Now Touring: Modern Applique Illusions – Casey York

teri • November 17, 2014 • 38 Comments
Quilt Market has many wonderful aspects, but one of our faves is SchoolHouse. Held the day before Market officially opens, SchoolHouse is a day of 15- and 30-minute presentations, hosted by different companies, to promote new products and teach new trends.
In the case of publishers, new authors come and present their books, talking about what went into them and how they can translate into sales for quilt shops and inspiration for quilters.
Enter Casey York, rookie author with C&T Publishing. Casey’s bookModern Appliqué Illusions, was a no-brainer to learn about, partly because Casey is one of our beloved designers and partly because appliqué rocks! Her enthusiasm for quilting is equally matched with her knowledge and understanding of art. Her presentation of quilts and the art technique behind them kept the attendees in rapt attention, leaving us not only with art concepts we can use, but a need to own this book. She gets Modern, and how Modern can incorporate art principle and applique techniques into quilt making.
River Bend
We took a moment to check in with Casey and ask a few questions:
With a background in art history how did you get started quilting?
I had always sewn as a child (in high school, I even convinced my art teacher to let me turn in some of my projects for a grade), but I didn’t really get started quilting until I had my first child and wanted to make him a baby blanket. Of course I was hooked from the get-go. But, while I am fascinated by the history of quilts and quilting, my developing an interest in actually making quilts was actually pretty independent from my academic training. On second thought, that might not be entirely true. One of the things that I experienced as an art history student was a constant flow of inspiration and a constant desire to channel that into some type of creative expression. Quilts just happen to be perfect for that.
Baby Blocks
How does the art history inform the quilting?
I’m a firm believer that inspiration is to be found everywhere, and perhaps nowhere more than in the study of great art works of the past. In art history, you learn to appreciate different artists’ choices as solutions to various thematic and compositional problems–artistic expression is really a form of puzzle-solving. When you start to understand why artists made the particular choices that they did, you start to see ways of applying those choices to your own work. So, for instance, with this book I was given the challenge of creating a diverse set of quilts that all incorporated the illusion of three dimensionality. It was natural for me to look at the methods that past artists had solved this problem, from one-point geometric perspective to the use of shadows. One of my favorite quilts in the book, Grand Canal, references 17th century garden design. I love it because it takes a system of perspective that was developed for use on two dimensional surfaces, then adopted by garden designers to manipulate viewers’ experience of three dimensional spaces, and translates it back to a two dimensional surface (the quilt top) that is part of a three-dimensional object (the quilt).
Keep Things in Perspective

The quilts in the book are stunning, was there one quilt that turned out to be more of a challenge than expected and how did you work that out?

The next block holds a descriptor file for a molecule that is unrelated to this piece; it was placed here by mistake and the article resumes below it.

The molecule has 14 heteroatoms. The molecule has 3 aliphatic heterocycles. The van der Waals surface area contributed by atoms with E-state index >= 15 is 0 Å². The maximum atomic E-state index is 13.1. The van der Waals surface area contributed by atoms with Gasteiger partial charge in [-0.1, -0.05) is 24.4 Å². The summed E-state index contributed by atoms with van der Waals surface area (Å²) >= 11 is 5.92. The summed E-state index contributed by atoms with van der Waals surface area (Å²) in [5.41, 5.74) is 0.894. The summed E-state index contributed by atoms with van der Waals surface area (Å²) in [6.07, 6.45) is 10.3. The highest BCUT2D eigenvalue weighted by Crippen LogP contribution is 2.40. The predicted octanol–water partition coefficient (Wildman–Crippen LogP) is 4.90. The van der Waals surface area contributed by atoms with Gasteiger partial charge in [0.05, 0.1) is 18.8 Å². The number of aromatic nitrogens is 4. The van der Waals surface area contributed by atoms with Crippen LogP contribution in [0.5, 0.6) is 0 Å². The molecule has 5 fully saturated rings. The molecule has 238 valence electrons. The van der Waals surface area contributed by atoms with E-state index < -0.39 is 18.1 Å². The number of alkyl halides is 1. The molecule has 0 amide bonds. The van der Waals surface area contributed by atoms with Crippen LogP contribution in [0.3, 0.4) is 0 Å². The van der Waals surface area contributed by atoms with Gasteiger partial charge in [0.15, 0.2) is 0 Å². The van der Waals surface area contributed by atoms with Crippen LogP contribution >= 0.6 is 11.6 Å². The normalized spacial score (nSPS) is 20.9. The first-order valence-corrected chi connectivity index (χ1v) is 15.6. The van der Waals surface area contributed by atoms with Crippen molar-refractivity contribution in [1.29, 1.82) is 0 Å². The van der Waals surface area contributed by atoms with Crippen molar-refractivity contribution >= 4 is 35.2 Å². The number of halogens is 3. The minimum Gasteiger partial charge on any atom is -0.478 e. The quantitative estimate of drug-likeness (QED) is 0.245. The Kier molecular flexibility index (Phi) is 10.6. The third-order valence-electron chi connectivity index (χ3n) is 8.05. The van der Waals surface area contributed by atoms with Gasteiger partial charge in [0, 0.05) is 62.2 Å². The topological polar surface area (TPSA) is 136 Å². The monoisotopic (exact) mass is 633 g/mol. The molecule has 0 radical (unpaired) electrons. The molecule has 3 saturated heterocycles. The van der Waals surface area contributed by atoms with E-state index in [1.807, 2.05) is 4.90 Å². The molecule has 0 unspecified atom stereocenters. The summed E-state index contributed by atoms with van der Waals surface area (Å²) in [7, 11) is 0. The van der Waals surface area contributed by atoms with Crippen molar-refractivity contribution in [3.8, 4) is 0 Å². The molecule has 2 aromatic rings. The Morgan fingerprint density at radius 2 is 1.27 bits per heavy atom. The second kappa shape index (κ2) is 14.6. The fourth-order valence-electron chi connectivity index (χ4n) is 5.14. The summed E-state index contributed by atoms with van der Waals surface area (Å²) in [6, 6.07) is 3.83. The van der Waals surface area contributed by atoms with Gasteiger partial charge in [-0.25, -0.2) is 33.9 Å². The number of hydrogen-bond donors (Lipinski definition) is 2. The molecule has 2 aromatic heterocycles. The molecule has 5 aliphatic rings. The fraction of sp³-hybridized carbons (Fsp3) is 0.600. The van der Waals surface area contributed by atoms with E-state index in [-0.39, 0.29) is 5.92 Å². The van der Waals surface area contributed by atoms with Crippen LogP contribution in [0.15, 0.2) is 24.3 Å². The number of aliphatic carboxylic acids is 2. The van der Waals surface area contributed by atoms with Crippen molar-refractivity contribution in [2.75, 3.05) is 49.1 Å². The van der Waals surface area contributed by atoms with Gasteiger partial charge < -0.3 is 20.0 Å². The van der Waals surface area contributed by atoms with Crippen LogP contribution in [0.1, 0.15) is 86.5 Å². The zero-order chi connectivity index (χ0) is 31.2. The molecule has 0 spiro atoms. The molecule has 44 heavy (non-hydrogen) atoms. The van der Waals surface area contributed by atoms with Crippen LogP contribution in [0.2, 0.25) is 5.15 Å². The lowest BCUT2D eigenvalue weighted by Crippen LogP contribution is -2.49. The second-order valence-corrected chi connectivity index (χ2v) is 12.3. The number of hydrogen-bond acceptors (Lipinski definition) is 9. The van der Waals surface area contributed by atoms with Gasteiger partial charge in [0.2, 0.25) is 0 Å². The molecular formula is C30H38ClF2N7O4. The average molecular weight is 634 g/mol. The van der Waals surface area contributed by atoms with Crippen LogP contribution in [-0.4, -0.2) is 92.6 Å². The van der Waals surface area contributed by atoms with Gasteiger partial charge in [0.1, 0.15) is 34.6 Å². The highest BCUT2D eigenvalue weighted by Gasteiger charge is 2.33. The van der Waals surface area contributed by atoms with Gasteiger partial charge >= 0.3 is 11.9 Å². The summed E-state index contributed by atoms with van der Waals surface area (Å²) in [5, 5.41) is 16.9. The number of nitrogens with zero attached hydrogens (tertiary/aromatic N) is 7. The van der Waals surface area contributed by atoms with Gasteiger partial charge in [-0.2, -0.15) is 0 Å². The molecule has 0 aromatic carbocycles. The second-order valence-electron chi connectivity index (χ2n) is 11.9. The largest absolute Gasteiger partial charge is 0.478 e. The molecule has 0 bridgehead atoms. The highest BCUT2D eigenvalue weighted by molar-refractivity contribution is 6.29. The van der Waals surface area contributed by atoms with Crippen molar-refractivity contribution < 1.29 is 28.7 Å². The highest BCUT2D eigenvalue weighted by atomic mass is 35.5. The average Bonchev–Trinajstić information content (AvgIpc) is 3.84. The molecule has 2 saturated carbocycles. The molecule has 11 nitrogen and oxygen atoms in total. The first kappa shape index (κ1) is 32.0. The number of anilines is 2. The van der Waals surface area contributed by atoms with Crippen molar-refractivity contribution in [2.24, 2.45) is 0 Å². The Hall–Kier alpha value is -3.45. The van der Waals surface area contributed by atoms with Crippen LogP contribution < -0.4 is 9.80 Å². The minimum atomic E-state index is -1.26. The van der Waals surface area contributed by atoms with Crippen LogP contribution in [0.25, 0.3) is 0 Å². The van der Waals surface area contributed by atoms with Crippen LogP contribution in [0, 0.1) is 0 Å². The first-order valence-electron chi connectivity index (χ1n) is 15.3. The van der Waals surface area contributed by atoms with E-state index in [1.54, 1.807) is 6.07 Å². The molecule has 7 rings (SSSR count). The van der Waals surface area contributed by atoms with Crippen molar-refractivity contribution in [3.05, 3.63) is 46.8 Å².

Some of the quilts that have very large appliques were challenging, because I had not necessarily worked on that scale before. Concrete Jungle, for instance, has a 5-foot long applique on it, as well as appliques that are only 1/2 inch wide. Cutting the fusible web and fabrics accurately at those scales was a challenge, but not an insurmountable one if I just slowed down and took my time. (emphasis added) What I was more surprised about was how many of the designs (which I had sketched on my computer and then had to translate to fabric) turned out to be easier to complete than I expected. Ed. Note: Casey is featuring Concrete Jungle on her blog today.
I know we’re not supposed to have favorite quilts but do you have a favorite?
I have to say that I really love the Ripples quilt. Drop shadows are so abundant that we don’t even really notice them anymore, but when put into the context of appliques on a quilt, they make such a huge impact so simply.
Ripples
Modern Applique Illusions is one of those must have books for any quilter ready to add some basic art technique to their quilting. Casey gives great directions tips along the way including seam placement for piecing the top and an interesting tip on threading needles (and it doesn’t involve using a needle threader). With each of the quilts Casey takes an alternate approach to the writing the directions taking the time to explain the quilting on each quilt, how cool is that?!
Still Life
Are you ready to add Casey’s book to your collection? We’ll here’s your chance to win an e-book! Let us know your favorite artist – old master, outsider artist,  quilter, fiber artist and we’ll select a winner on Tuesday November 25.
And the Winner is….Linda Schiffer!
Linda I will contact you via email.

11/11: Jenifer Dick/42 Quilts

11/12: Debbie Grifka/Esch House Quilts

11/13: Pink Chalk Studio

11/14: Shannon Brinkley/Bottle Tree

11/15: Pellon

11/16: Kevin Kosbab/Feed Dog Designs

11/17: Generation Q Magazine

11/18: Krista Robbins/Sew What’s Cooking?

11/19:Fat Quarter Shop/Jolly Jabber

11/20: Violet Craft

11/21: Kristy Daum/St. Louis Folk Victorian